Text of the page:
Are the changes actually regressive?

By making more money available in a way that means it overwhelmingly goes to well-off students who would have undertaken the DPLP in any event, the PTFL is wasteful as well as ineffective.  But is it also regressive?

The Scottish Government has argued that the previous system of awarding grants by academic merit tended to disadvantage students from non-traditional backgrounds as there was some evidence to suggest they did less well in the first two years of University, when academic suitability for the DPLP is judged.

There may be some truth in this argument.  However, any beneficial effect of removing the cap on funded places must be balanced against:

  •  Any advantage bestowed by academic merit has been eliminated.  The funding gap is now equal regardless of academic merit;  the ability to bridge it is dependent solely on ability to pay.  This disadvantages academically able but less well-off students when compared to less-able but rich students.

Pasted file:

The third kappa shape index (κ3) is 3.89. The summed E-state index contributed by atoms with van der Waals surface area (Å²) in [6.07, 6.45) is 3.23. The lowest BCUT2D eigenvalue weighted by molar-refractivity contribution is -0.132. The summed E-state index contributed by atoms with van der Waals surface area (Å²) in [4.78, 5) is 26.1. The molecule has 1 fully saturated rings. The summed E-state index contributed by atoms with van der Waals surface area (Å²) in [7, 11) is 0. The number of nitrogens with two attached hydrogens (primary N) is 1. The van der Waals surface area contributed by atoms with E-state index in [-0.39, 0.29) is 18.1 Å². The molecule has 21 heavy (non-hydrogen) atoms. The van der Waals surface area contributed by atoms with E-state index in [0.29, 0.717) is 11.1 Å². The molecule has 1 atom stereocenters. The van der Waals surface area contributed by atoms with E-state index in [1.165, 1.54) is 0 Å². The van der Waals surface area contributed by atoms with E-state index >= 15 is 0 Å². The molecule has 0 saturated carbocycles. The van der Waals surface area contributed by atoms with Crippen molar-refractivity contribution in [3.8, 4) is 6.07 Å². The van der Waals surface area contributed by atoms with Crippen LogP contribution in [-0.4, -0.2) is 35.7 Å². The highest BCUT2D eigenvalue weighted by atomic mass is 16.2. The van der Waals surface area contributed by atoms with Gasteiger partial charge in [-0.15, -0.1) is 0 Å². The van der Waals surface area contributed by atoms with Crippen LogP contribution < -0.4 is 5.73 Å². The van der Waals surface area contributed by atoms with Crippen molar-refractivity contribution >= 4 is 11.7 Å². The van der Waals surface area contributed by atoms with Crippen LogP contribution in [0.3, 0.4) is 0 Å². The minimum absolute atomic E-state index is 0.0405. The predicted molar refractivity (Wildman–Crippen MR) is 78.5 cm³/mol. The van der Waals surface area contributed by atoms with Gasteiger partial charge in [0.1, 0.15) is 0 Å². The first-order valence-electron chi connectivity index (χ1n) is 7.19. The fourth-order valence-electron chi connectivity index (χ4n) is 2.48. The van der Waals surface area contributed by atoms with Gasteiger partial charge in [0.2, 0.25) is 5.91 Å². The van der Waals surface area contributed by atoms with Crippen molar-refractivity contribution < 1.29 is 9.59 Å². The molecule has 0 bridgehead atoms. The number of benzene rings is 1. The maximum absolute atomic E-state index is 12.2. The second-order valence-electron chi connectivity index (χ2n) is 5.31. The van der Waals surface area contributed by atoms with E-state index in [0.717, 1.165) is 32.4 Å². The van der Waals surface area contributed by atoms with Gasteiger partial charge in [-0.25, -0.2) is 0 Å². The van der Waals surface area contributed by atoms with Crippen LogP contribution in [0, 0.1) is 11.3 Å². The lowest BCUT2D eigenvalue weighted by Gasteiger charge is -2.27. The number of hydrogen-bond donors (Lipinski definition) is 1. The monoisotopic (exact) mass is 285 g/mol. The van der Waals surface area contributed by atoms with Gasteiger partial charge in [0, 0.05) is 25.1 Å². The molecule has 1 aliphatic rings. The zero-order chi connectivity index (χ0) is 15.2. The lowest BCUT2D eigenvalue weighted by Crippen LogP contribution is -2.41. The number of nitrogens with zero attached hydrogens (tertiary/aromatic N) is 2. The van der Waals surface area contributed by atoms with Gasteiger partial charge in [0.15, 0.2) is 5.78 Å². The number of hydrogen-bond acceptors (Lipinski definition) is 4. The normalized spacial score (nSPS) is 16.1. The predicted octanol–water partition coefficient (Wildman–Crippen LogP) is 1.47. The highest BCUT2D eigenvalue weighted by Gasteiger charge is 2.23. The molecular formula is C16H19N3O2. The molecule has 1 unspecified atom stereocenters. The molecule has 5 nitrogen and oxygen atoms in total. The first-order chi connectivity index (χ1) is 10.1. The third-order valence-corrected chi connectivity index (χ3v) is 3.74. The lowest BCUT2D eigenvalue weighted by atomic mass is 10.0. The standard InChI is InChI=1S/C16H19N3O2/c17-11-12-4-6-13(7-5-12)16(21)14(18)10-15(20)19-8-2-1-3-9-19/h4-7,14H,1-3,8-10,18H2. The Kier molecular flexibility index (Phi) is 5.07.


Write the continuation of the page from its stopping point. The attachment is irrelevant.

• It seems the PTFL will fund as many DPLP students as the Universities will train.  By reducing the financial risks for those students who can afford to bridge the funding gap, the PTFL will encourage a greater number of better-off students to undertake the DPLP whilst making little practical difference to less well-off students.  This will only increase competition for already over-subscribed training contracts.
  • To take advantage of the increased availability of support, any student must still find the £8,000 to £10,000 needed to undertake the DPLP in the first place.  Even if those students from non-traditional backgrounds benefit most from the changes in principle, they are also the least likely to be able to afford to do the DPLP even with the PTFL.